Tidal is burning through its final rounds of cash, according to reports.
The music streaming service is struggling financially as its user growth stalls. A new report from Norwegian site Dagens Næringsliv claims it might only have enough working capital to last six months.
"We have experienced negative stories about Tidal since its inception and we have done nothing but grow the business each year," a Tidal spokesperson said. The company reportedly claims it will break even soon, before achieving profitability sometime next year.
The report claims Tidal lost around $44 million before taxes in 2016. Even still, rival music streaming service Spotify's losses were much larger — around $581 million — but its revenue was around $3 billion.
Such negative news for Tidal comes despite Sprint buying a 33 percent stake in Jay-Z's streaming service back in January. The deal, worth $200 million, apparently gave Tidal sufficient working capital for the next 12 to 18 months, according to Roc Nation Sports president and Jay Z's business partner Juan Perez.
Tidal's User Growth
Tidal has been steadily growing in the past several years, at least according to Jay-Z himself. In 2015, the Grammy-winning artist said the service had hit 1 million subscribers, but the same Norwegian newspaper claimed it was merely somewhere around 350,000. About six months later, he claimed the number had increased to 3 million, but it was actually 850,000. Ever since, Tidal has chosen to keep mum about subscriber numbers.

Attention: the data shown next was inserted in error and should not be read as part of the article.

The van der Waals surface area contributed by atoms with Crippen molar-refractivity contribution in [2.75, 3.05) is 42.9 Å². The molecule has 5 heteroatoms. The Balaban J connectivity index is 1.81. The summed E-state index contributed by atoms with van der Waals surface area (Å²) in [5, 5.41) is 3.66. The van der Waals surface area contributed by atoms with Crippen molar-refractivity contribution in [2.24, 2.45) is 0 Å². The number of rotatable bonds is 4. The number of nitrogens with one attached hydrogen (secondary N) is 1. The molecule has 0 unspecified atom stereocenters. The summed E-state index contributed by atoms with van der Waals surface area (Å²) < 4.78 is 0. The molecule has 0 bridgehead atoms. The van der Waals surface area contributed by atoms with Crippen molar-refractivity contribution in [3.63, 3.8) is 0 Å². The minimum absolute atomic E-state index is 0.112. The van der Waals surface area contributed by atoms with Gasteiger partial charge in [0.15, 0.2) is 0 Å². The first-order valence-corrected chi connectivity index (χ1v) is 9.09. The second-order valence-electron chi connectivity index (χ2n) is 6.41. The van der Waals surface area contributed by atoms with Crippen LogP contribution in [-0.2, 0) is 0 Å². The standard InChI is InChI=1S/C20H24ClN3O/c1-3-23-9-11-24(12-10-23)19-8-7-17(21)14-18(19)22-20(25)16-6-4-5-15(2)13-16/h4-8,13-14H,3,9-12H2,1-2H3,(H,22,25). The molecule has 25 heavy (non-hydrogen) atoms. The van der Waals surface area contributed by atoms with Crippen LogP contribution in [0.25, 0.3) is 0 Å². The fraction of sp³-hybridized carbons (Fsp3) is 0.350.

Though it's difficult to determine whether Tidal truly is burning through its final six months of cash, it's easy to imagine that the service is not as successful as its rivals, namely Spotify, Apple Music, and perhaps even Google Play Music. In July, Spotify announced that it has more than 60 million subscribers, while Apple Music has half of that figure.
What Is Tidal?
Tidal is a music streaming service, so far the only one that offers high-fidelity streaming, meaning subscribers can listen to uncompressed music formats and hear the songs at optimum quality, provided they have the necessary equipment, like a nice pair of headphones and an audio DAC. It cost $9.99 for the standard premium service, and $19.99 for the lossless, high-fidelity service.
Are you subscribed to Tidal? Do you think the service stands a chance against its big-name rivals? As always, feel free to sound off in the comments section below!